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Food miles: what’s fair?

Think about this food policy issue from different perspectives

It seems logical that local food is better for the environment than food flown halfway across the world, but is it really that simple? Using food miles and working out the distance that food travels from the farm to your plate is one way to measure the environmental impact of food, but there’s more to making the ‘right’ choice about what food to buy. Look at the data below and think about how it relates to food miles, then read about the pros and cons of one potential solution.

Some facts about food miles

  • An estimated 1 to 1.5 million livelihoods in sub-Saharan Africa depend on the UK-based food chain.
  • £1 million per day in the UK is spent on fruit and vegetables from sub-Saharan Africa.
  • Food production and consumption is responsible for 18 per cent of total UK greenhouse gas emissions.
  • The average Kenyan is responsible for 0.3 tonnes of COper year. The average Briton is responsible for 10.6 tonnes.
  • The energy used, factoring in aeroplane emissions, for Kenyan green beans is 12 times that for UK beans.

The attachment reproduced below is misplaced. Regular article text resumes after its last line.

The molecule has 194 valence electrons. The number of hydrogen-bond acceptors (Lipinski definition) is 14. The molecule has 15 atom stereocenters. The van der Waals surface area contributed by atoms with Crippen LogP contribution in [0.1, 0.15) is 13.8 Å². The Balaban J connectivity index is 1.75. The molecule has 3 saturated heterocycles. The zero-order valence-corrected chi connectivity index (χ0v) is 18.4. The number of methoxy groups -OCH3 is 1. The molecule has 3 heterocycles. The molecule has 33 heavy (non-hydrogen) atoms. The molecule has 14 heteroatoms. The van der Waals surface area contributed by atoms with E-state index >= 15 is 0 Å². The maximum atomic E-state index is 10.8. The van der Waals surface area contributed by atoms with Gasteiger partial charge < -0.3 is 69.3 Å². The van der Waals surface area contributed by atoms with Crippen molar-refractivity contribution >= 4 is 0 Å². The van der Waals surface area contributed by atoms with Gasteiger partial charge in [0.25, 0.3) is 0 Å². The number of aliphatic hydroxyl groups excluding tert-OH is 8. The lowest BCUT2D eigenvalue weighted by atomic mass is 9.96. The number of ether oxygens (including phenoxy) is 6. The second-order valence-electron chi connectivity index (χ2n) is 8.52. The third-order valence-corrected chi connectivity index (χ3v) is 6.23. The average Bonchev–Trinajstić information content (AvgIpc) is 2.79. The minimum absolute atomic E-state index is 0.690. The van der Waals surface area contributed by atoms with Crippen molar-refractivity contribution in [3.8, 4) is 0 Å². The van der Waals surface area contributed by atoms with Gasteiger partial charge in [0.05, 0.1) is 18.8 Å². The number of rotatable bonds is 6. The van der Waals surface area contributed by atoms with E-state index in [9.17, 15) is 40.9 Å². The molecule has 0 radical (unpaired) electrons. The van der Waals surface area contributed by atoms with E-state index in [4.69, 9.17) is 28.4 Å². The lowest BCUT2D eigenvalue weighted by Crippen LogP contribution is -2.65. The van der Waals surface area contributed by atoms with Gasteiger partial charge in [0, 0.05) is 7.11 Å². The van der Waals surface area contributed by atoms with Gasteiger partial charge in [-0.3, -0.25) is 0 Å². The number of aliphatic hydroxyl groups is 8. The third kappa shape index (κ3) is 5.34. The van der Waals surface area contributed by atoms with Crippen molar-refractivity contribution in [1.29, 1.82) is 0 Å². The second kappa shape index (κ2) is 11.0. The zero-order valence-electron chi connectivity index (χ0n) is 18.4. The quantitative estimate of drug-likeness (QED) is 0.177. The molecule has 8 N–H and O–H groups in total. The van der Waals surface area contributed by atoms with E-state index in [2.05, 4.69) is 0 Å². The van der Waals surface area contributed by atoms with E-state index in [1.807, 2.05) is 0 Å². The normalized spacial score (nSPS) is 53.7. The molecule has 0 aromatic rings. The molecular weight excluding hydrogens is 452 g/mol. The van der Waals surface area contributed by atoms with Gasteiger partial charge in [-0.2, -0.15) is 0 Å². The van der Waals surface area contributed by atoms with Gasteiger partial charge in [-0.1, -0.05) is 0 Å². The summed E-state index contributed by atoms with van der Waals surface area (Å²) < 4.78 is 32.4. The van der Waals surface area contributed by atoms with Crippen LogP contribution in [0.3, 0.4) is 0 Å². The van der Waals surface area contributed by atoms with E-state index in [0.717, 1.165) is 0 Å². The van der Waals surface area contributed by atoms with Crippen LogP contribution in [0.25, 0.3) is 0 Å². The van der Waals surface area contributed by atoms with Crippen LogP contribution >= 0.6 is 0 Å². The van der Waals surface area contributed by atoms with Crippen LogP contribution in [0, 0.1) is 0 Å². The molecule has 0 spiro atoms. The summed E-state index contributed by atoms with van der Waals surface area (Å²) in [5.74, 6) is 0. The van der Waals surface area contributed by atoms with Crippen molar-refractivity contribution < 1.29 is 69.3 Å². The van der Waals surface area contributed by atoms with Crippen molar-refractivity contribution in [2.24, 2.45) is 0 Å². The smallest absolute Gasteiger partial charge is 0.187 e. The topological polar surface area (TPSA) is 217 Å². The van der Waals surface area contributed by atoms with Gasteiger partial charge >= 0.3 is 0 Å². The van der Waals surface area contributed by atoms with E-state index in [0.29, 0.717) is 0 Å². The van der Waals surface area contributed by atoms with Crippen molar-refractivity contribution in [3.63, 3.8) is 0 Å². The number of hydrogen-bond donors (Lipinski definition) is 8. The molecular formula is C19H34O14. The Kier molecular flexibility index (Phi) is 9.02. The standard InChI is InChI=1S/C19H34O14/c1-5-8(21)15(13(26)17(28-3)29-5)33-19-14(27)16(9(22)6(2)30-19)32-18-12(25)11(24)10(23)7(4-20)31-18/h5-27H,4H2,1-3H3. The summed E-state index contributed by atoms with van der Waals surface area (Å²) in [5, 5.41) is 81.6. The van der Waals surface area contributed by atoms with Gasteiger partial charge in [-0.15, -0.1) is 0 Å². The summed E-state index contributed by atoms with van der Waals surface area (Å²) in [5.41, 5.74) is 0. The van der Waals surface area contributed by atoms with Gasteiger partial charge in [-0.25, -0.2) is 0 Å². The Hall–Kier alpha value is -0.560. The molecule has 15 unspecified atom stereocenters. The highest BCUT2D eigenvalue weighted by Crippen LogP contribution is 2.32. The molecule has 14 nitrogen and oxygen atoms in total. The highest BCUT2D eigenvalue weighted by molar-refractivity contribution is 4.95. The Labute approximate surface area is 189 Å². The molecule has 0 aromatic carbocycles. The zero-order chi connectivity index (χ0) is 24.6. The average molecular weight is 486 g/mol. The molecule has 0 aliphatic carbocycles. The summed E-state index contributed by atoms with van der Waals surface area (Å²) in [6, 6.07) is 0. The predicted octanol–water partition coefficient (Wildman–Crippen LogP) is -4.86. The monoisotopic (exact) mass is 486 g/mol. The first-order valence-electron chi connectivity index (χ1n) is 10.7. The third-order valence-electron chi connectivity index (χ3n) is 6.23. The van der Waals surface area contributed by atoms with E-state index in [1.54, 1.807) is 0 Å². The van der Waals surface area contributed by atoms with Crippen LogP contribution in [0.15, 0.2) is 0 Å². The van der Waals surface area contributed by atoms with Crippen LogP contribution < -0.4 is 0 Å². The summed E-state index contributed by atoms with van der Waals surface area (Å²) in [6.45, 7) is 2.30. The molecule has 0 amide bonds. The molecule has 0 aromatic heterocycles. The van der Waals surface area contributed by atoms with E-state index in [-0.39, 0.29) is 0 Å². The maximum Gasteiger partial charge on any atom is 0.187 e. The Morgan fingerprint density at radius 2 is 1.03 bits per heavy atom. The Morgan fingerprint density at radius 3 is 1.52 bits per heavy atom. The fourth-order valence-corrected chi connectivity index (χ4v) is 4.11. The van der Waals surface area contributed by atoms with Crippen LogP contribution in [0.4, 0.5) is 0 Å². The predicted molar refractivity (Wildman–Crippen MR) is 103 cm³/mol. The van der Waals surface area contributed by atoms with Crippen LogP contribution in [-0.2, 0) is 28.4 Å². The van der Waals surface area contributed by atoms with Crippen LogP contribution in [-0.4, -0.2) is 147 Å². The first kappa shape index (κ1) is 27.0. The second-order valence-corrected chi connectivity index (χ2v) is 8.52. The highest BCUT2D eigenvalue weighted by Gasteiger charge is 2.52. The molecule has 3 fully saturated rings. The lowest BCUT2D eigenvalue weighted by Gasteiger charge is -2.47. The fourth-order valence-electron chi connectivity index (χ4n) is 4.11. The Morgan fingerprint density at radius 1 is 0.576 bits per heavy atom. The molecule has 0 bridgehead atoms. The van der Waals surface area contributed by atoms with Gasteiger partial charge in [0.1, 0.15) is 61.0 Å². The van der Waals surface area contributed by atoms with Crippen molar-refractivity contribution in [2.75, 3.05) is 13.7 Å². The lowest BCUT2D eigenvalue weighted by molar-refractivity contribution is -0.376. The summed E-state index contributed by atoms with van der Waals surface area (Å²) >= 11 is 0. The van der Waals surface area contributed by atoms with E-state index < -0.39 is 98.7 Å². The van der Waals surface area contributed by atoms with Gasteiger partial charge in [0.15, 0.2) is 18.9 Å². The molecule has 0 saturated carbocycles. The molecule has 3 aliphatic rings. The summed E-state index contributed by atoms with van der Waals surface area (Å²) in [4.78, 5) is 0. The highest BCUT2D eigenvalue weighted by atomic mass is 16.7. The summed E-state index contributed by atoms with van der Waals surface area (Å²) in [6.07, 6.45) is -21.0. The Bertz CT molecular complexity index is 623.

Source: Fair miles – recharting the food miles map

Potential solution

Lovin’ it local! Local councils encourage shops and markets to stock more local produce, increase the number of farmers’ markets and food festivals, etc. Look at some pros and cons.

Pros

  • Buying local means you’re supporting your local economy, contributing to local jobs, etc.
  • Locally produced food doesn’t need to be shipped or flown thousands of miles.

Cons

  • Shouldn’t we be supporting overseas farmers?
  • Cultivation in the UK may be more energy-intensive than that abroad – a tomato grown in the UK may require heated greenhouses.

Can you think of more?

Lead image:

steve p2008/Flickr CC BY

References

Further reading

About this resource

This resource was first published in ‘Food and Diet’ in June 2011 and reviewed and updated in August 2016.

Topics:
Ecology and environment, Biotechnology and engineering
Issue:
Food and Diet
Education levels:
16–19, Continuing professional development